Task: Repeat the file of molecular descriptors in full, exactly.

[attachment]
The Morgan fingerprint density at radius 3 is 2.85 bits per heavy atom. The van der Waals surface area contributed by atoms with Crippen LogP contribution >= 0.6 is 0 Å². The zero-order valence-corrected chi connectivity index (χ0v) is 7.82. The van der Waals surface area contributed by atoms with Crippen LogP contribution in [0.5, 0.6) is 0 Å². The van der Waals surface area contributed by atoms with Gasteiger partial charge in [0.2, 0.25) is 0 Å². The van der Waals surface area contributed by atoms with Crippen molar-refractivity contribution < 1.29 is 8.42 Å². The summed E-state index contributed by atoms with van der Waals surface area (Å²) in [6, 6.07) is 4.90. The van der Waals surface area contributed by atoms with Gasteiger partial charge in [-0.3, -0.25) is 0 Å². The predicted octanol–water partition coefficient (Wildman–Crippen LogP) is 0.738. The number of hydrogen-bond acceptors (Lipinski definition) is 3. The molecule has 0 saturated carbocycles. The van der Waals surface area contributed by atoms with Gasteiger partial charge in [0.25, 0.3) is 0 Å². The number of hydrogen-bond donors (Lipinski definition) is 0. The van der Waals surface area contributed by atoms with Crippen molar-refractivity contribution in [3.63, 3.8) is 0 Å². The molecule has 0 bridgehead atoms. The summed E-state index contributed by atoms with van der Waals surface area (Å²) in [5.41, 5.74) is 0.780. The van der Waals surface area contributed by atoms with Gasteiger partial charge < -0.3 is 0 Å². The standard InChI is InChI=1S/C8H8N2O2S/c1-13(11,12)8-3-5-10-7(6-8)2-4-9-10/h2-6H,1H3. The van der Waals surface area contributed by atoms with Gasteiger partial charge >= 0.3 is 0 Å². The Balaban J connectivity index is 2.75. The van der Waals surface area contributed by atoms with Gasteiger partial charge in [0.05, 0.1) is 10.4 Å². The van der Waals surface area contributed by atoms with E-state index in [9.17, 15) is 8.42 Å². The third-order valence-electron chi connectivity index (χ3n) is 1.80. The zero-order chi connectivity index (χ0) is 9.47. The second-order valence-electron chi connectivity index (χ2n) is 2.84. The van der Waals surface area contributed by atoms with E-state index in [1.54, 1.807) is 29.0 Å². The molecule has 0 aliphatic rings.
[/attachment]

The Morgan fingerprint density at radius 3 is 2.85 bits per heavy atom. The van der Waals surface area contributed by atoms with Crippen LogP contribution >= 0.6 is 0 Å². The zero-order valence-corrected chi connectivity index (χ0v) is 7.82. The van der Waals surface area contributed by atoms with Crippen LogP contribution in [0.5, 0.6) is 0 Å². The van der Waals surface area contributed by atoms with Gasteiger partial charge in [0.2, 0.25) is 0 Å². The van der Waals surface area contributed by atoms with Crippen molar-refractivity contribution < 1.29 is 8.42 Å². The summed E-state index contributed by atoms with van der Waals surface area (Å²) in [6, 6.07) is 4.90. The van der Waals surface area contributed by atoms with Gasteiger partial charge in [-0.3, -0.25) is 0 Å². The predicted octanol–water partition coefficient (Wildman–Crippen LogP) is 0.738. The number of hydrogen-bond acceptors (Lipinski definition) is 3. The molecule has 0 saturated carbocycles. The van der Waals surface area contributed by atoms with Gasteiger partial charge in [0.25, 0.3) is 0 Å². The number of hydrogen-bond donors (Lipinski definition) is 0. The van der Waals surface area contributed by atoms with Crippen molar-refractivity contribution in [3.63, 3.8) is 0 Å². The molecule has 0 bridgehead atoms. The summed E-state index contributed by atoms with van der Waals surface area (Å²) in [5.41, 5.74) is 0.780. The van der Waals surface area contributed by atoms with Gasteiger partial charge < -0.3 is 0 Å². The standard InChI is InChI=1S/C8H8N2O2S/c1-13(11,12)8-3-5-10-7(6-8)2-4-9-10/h2-6H,1H3. The van der Waals surface area contributed by atoms with Gasteiger partial charge >= 0.3 is 0 Å². The Balaban J connectivity index is 2.75. The van der Waals surface area contributed by atoms with Gasteiger partial charge in [0.05, 0.1) is 10.4 Å². The van der Waals surface area contributed by atoms with E-state index in [9.17, 15) is 8.42 Å². The third-order valence-electron chi connectivity index (χ3n) is 1.80. The zero-order chi connectivity index (χ0) is 9.47. The second-order valence-electron chi connectivity index (χ2n) is 2.84. The van der Waals surface area contributed by atoms with E-state index in [1.54, 1.807) is 29.0 Å². The molecule has 0 aliphatic rings.